Innovation can be messy. In fact, I'd go so far as to say innovation should be messy, if you want real progress.
In a piece of shallow pageview-trolling that's typical of tech "journalism," PC magazine is likening Google Chrome to Internet Explorer 6 (Satan's Web browser) because it's doing things other browsers can not, as yet, do.
Standards committees are great for cleaning up messes. They're not so good for innovation. HTML5, which is a great leap forward, is the result of a lot of very messy innovation including, along the way, many mistakes and blind alleys.
Codifying HTML5 has been described as "pave the cowpaths" -- as opposed to architecturally planning the sidewalks. Practical extensions developed in real-world conditions by real-world programmers are examined, critiqued, modified, and ultimately accepted or rejected.
That process -- messy innovation at Google and Apple and the Mozilla team and, yes, Microsoft -- has given us a great leap forward in Web functionality.
There's a story that the Harvard/Christensen/Innosight guys like to tell. A pottery class was split in two. One group was given access to books and resources about pottery theory and instructed to think through the process and make one great pot. The other was given a big pile of mud and instructed to make as many pots as they wanted. Guess which one wound up with the best product?
Because Google has such great server-side products (search, Docs, Picasa, etc.), it's in an unusually good position to figure out what makes sense on the browser side, and in between the browser and server. One outcome is SPDY, a replacement for HTTP, the data layer that binds together the World Wide Web.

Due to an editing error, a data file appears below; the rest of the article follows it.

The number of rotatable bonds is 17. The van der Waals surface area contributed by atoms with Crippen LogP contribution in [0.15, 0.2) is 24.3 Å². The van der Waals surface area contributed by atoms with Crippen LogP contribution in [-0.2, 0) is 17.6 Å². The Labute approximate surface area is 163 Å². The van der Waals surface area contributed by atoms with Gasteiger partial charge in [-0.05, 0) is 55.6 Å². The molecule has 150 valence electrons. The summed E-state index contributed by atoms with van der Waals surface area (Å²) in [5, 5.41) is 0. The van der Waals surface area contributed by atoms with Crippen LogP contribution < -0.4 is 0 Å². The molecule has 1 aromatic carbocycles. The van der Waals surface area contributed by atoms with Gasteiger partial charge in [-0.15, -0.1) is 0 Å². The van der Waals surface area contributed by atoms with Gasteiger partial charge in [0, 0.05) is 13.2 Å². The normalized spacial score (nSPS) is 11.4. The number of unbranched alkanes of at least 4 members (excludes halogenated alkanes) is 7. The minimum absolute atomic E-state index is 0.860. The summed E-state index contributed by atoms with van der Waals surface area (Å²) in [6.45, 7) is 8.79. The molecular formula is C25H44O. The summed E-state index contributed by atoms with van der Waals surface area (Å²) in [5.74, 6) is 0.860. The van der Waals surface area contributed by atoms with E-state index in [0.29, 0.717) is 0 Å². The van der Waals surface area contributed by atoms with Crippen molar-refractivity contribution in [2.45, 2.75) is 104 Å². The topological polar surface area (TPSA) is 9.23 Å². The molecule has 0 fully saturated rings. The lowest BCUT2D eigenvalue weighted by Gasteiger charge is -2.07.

Until recently, Google Chrome (including Chromium, its unbranded, open version) was the only Web browser with SPDY support. Amazon uses SPDY for its Kindle Fire tablet browser.
You could rail against Google for optimizing its Google+, Docs and search services for Chrome by using a proprietary solution. Or you could celebrate the invention of a faster way to browse the Web. Since Google has been open and public about the development of SPDY for more than two years now, I don't see much foundation for complaint.
Along the way, people implementing new ideas are bound to make mistakes. I've been around long enough to have seen a lot of them on the Web.
Netscape solved the layout problem the wrong way -- with tables and font tags and (shudder) the <blink> tag. And the Netscape <frameset> tag family begat some of the most horrid site designs ever. But in 1996 it led Microsoft to create the <iframe> tag, which is tremendously useful in real-world Web development and survives today in HTML5.
I want to see standards, but I want them to be smart standards and not pedantic piles of problems. The way we get there is a process of real-world trial and error. So long as that process is worked out in the open, as Google is doing, and not in secret (as Microsoft did in some of its ill-intended extensions over the years), then I think it's worth celebrating. Mud spatters and all.